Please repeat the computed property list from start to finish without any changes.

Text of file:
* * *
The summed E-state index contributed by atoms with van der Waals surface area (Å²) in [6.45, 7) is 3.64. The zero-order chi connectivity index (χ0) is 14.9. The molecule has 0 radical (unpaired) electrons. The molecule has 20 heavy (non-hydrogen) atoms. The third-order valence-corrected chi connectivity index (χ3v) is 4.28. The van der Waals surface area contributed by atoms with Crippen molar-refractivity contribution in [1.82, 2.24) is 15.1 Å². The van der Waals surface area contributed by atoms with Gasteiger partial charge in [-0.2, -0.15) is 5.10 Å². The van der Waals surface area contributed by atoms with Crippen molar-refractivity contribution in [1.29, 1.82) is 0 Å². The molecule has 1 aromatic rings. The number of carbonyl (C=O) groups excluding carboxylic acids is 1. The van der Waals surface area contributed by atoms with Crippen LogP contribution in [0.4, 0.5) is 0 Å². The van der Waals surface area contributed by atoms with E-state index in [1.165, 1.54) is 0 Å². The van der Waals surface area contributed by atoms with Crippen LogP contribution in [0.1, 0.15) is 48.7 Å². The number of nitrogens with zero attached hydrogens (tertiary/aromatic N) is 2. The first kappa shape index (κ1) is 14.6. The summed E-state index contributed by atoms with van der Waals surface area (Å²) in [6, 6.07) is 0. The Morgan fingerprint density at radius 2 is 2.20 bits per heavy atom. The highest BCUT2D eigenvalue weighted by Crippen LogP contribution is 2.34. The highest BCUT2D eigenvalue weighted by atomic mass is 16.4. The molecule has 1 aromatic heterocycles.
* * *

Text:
The summed E-state index contributed by atoms with van der Waals surface area (Å²) in [6.45, 7) is 3.64. The zero-order chi connectivity index (χ0) is 14.9. The molecule has 0 radical (unpaired) electrons. The molecule has 20 heavy (non-hydrogen) atoms. The third-order valence-corrected chi connectivity index (χ3v) is 4.28. The van der Waals surface area contributed by atoms with Crippen molar-refractivity contribution in [1.82, 2.24) is 15.1 Å². The van der Waals surface area contributed by atoms with Gasteiger partial charge in [-0.2, -0.15) is 5.10 Å². The van der Waals surface area contributed by atoms with Crippen molar-refractivity contribution in [1.29, 1.82) is 0 Å². The molecule has 1 aromatic rings. The number of carbonyl (C=O) groups excluding carboxylic acids is 1. The van der Waals surface area contributed by atoms with Crippen LogP contribution in [0.4, 0.5) is 0 Å². The van der Waals surface area contributed by atoms with E-state index in [1.165, 1.54) is 0 Å². The van der Waals surface area contributed by atoms with Crippen LogP contribution in [0.1, 0.15) is 48.7 Å². The number of nitrogens with zero attached hydrogens (tertiary/aromatic N) is 2. The first kappa shape index (κ1) is 14.6. The summed E-state index contributed by atoms with van der Waals surface area (Å²) in [6, 6.07) is 0. The Morgan fingerprint density at radius 2 is 2.20 bits per heavy atom. The highest BCUT2D eigenvalue weighted by Crippen LogP contribution is 2.34. The highest BCUT2D eigenvalue weighted by atomic mass is 16.4. The molecule has 1 aromatic heterocycles.